Cultural Intelligence

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Cultural Intelligence

TABLE OF CONTENTS

1.Introduction: Culture and Intelligence Defined3
2.The concept of cultural intelligence7
3.The effect of Globalisation on CQ8
4.Aspects of Cultural Intelligence10
5.Developing and Enhancing Cultural Intelligence12
6.Profiles of Cultural Intelligence14
7.Business benefits of Cultural Intelligence16
8.Conclusion18
9.References19

1.Introduction: Culture and Intelligence Defined

"Managing and leading people, with various cultural backgrounds, require "cultural intelligence", which in a global setting is a management challenge in the new millennium".

All individuals have something psychologists call "personality" which is made up of traits, that influences the way we think, feel and behave and make us unique. Traits are a group of characteristics and consist of a variety of individual attributes, including aspects of temperament, behaviours, and thought process, needs, motives and values. An individual's personality is permanent and stable, and is the manner in which an individual reacts and interacts with others. There are a number of factors that affect and influence personality. The factors affecting personality (Gerber et al, 1999:54) is depicted in Figure 1 below. An important contributor is culture.

Figure 1: Factors affecting personality

Similarly organisations also have personality, but that which is defined as culture. Culture is an integral part of our everyday lives and is encompassed in our beliefs, values, shared patterns of behaviours, and it gives meaning to our lives. Du Brin (1997:232) defines organisational culture as a system of shared values and beliefs that influence worker behaviour. Organisational culture is found in the way employees act towards each other and the external environment and is reflective in "the way we do things around here". Organisational culture forms the basis of the social environment of an organisation. In addition, employees learn about an organisations culture via socialisation and interaction with one another. Figure 2 illustrates the characteristics of an organisation's culture (Robbins et al, 1996:80).

Figure 2: Characteristics of an Organisation's Culture

Marco Tavanti (2005:4) states that ‘Culture for leadership is what water is for fish'. In order to understand all aspects of leadership (personal, collective and organisational) one has to take cognisance of culture and its relationship to leadership. Managers working in a global and diverse environment must be culturally aware.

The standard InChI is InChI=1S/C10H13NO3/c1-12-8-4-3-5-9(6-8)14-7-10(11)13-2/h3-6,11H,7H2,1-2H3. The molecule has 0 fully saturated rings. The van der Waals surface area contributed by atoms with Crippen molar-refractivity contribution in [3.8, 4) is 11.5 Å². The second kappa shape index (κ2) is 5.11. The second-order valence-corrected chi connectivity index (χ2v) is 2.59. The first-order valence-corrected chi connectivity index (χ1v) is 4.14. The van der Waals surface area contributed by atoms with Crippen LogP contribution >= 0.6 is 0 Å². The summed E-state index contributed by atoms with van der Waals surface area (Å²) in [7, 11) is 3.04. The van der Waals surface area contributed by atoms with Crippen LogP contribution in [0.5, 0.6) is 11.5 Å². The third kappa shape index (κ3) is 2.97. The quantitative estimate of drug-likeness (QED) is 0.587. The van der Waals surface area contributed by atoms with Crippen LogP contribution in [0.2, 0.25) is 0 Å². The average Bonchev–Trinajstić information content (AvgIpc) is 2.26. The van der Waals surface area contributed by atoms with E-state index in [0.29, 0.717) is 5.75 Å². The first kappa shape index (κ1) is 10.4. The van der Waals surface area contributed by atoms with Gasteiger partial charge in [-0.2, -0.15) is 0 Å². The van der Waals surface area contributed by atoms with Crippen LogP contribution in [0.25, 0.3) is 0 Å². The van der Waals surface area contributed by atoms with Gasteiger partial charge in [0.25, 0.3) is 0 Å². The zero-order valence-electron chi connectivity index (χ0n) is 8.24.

Culture has many dimensions namely:
•Language which is an important means for effective verbal communication. •Different cultures view time in different ways. In some culture to be on-time as important. Other cultures view time as a linear concept. •Personal space is utilised differently between cultures. Black South Africans have small personal space whereas Americans have larger personal spaces. This can be seen in personal contact as well as the distance in conversations observed by some cultures. •Religion is the foundation for many cultural beliefs, ethical codes, morals, values, etc.

The vision and mission statement of an organisation embodies its culture. The vision is a short yet inspiring statement of what an organisation aspires to achieve in the future. The Eskom vision, "Together building the powerbase for sustainable growth and development", signifies focusing on the organisations core business of electricity. This will be achieved with the Eskom mission, "Eskom will grow shareholder value by exceeding the needs of local and foreign customers with energy and related services". The strategy to achieve this is via the optimal utilisation and operation of the organisations assets, resources and skills base.

Examining Eskom as an organisation, the employees are diverse in many aspects: race, gender, religious denominations, cultural...
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